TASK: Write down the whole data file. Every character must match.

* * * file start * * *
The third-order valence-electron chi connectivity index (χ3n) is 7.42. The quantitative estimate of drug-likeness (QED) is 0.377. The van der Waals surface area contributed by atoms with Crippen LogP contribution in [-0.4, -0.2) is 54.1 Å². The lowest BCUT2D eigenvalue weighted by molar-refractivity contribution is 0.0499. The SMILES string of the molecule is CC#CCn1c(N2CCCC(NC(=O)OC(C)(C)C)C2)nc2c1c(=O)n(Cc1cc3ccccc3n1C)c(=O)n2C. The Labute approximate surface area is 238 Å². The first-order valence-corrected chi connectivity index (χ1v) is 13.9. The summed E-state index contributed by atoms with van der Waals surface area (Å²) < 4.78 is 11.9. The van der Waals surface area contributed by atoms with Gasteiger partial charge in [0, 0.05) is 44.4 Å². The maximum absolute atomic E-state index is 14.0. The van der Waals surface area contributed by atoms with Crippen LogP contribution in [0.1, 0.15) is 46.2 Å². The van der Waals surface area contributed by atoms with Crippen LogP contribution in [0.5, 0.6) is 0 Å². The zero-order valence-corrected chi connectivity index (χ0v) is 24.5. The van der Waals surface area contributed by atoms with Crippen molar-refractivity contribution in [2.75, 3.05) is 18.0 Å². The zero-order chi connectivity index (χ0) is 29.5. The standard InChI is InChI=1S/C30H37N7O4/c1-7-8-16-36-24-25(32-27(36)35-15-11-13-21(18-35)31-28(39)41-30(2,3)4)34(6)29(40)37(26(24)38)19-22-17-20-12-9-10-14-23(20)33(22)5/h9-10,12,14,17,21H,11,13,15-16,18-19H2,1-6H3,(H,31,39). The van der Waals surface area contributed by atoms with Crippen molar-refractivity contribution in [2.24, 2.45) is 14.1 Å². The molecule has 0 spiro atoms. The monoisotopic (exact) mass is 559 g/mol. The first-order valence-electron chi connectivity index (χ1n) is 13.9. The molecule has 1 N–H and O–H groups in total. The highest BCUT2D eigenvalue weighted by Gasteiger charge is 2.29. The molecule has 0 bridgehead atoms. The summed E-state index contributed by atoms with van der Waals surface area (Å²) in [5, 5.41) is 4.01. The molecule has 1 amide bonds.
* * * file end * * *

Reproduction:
The third-order valence-electron chi connectivity index (χ3n) is 7.42. The quantitative estimate of drug-likeness (QED) is 0.377. The van der Waals surface area contributed by atoms with Crippen LogP contribution in [-0.4, -0.2) is 54.1 Å². The lowest BCUT2D eigenvalue weighted by molar-refractivity contribution is 0.0499. The SMILES string of the molecule is CC#CCn1c(N2CCCC(NC(=O)OC(C)(C)C)C2)nc2c1c(=O)n(Cc1cc3ccccc3n1C)c(=O)n2C. The Labute approximate surface area is 238 Å². The first-order valence-corrected chi connectivity index (χ1v) is 13.9. The summed E-state index contributed by atoms with van der Waals surface area (Å²) < 4.78 is 11.9. The van der Waals surface area contributed by atoms with Gasteiger partial charge in [0, 0.05) is 44.4 Å². The maximum absolute atomic E-state index is 14.0. The van der Waals surface area contributed by atoms with Crippen LogP contribution in [0.1, 0.15) is 46.2 Å². The van der Waals surface area contributed by atoms with Crippen LogP contribution in [0.5, 0.6) is 0 Å². The zero-order valence-corrected chi connectivity index (χ0v) is 24.5. The van der Waals surface area contributed by atoms with Crippen molar-refractivity contribution in [2.75, 3.05) is 18.0 Å². The zero-order chi connectivity index (χ0) is 29.5. The standard InChI is InChI=1S/C30H37N7O4/c1-7-8-16-36-24-25(32-27(36)35-15-11-13-21(18-35)31-28(39)41-30(2,3)4)34(6)29(40)37(26(24)38)19-22-17-20-12-9-10-14-23(20)33(22)5/h9-10,12,14,17,21H,11,13,15-16,18-19H2,1-6H3,(H,31,39). The van der Waals surface area contributed by atoms with Crippen molar-refractivity contribution in [2.24, 2.45) is 14.1 Å². The molecule has 0 spiro atoms. The monoisotopic (exact) mass is 559 g/mol. The first-order valence-electron chi connectivity index (χ1n) is 13.9. The molecule has 1 N–H and O–H groups in total. The highest BCUT2D eigenvalue weighted by Gasteiger charge is 2.29. The molecule has 0 bridgehead atoms. The summed E-state index contributed by atoms with van der Waals surface area (Å²) in [5, 5.41) is 4.01. The molecule has 1 amide bonds.